Annis Richardson awarded European Research Council Starting Grant
Dr Annis Richardson, Lecturer in Molecular Crop Science, is the recipient of a European grant which funds researchers of any nationality, to run cutting-edge research projects across Europe.
Annis is one of 408 researchers to have won this year’s European Research Council (ERC) Starting Grants. The total funding of the program is worth €636 million and is part of the Horizon Europe programme.
The ERC Starting Grant program helps excellent new scientists, who have 2 to 7 years experience after their PhDs, to launch their own projects, form their teams, and pursue their most promising ideas.
The grants will be invested in scientific projects spanning all disciplines of research from engineering to life sciences to humanities.
The ERC, set up by the European Union in 2007, is the premier European funding organisation for excellent frontier research.
Dr Annis Richardson, based at the Institute of Molecular Plant Sciences, has been awarded €1.5 million to study how grass crops, such as maize and barley, grow.
Her project ‘DynaLines - Drawing lines in a dynamic environment: delineating domains from base to tip in plants’ will examine how plant cells specialise and develop into complex tissues as the plant grows.
These complex tissues and structures make up larger structures, like leaves - known as organs - that allow the plant to interact with its environment and are the key to its survival.
Yet little is known about how plant organ shape is defined, whether there is a common underlying mechanism, and how this has been adapted to generate diverse shapes in, for example, flowers and leaves.
Investigating Plant Organ Development
The DynaLines project will reveal a key ‘patterning’ mechanism that defines the shape of plant organs and explore how it has altered over evolution to create different organ shapes across species.
As a plant grows and its organs form, groups of plant cells become specialised to carry out different functions. The shape of organs is due to groups of these cells – known as domains - growing at different rates.
Despite the importance of domain patterning, the components and how they are regulated in a developing plant organ is poorly understood.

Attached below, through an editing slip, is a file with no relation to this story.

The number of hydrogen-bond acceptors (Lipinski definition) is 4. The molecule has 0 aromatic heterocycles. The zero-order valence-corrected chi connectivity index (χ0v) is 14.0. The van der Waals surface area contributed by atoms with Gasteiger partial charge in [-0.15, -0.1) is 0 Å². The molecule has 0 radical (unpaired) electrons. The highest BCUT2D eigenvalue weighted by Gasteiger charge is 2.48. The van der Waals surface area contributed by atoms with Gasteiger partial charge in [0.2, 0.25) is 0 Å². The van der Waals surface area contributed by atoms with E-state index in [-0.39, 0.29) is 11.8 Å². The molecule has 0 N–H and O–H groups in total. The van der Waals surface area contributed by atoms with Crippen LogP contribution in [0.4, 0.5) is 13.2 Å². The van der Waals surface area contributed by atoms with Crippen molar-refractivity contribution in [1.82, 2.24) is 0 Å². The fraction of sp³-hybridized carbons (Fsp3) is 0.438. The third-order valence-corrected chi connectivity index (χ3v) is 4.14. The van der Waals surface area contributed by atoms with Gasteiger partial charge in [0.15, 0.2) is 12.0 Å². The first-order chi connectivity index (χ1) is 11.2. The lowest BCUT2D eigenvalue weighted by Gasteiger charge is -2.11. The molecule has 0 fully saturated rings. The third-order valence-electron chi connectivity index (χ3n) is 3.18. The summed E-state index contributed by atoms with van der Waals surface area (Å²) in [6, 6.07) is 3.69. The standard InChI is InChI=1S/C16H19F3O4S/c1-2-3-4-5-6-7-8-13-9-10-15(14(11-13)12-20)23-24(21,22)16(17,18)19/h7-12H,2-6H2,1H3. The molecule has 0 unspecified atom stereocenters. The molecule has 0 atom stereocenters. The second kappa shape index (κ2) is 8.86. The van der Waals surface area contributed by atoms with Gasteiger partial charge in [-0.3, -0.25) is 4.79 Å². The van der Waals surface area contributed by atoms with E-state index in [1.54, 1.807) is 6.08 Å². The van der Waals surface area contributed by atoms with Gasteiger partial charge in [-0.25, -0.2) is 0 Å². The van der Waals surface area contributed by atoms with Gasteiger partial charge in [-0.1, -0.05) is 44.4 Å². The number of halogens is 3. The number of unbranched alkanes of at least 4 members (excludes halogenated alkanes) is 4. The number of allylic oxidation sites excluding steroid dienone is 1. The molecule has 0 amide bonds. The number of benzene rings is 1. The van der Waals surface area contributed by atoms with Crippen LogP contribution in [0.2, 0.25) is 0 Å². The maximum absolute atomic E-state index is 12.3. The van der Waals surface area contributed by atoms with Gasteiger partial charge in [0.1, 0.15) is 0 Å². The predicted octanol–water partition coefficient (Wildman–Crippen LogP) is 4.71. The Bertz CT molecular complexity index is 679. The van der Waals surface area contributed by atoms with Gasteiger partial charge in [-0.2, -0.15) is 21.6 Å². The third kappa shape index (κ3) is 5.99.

The base-to-tip of the grass leaf is an excellent model as it has distinct domains with agriculturally important functions, such as controlling leaf angle which influences the ability of the leaf to capture light.
To date studies have been hampered by a lack of tools and inaccessibility of the developing leaves.
To add to this, genetic analysis has been complicated by the presence of different genes that perform the same function.
Molecular technologies, such as single-cell RNAseq and spatial protein analysis, will be combined with recent advances in live imaging, computational modelling and transgenic tools in grasses developed in Annis’ lab.
Using these tools, Annis will reveal the mechanism that underpins domains in the grass leaf, identifying domain components and tracking their regulation in space and time.
The approach will lead to new insights on plant development and evolution, and will uncover a mechanism important for key agricultural traits.
These insights could pave the way for precision engineering of cereal crops to improve yields and resilience – ensuring we continue to feed a rapidly growing population in a changing climate.
I am delighted to have been awarded an ERC Starter Grant to study how grasses like maize and barley grow. This grant is in an incredible opportunity to establish my research group and to drive forward our understanding of the rules that govern how our cereal crops grow. I am very excited to be a part of the ERC community and expand my group here at Edinburgh.
It is a pleasure to see this new group of bright minds at the start of their careers, set to take their research to new heights. I cannot emphasise enough that Europe as a whole - both at national and at EU level - has to continue to back and empower its promising talent. We must encourage young researchers who are led by sheer curiosity to go after their most ambitious scientific ideas. Investing in them and their frontier research is investing in our future.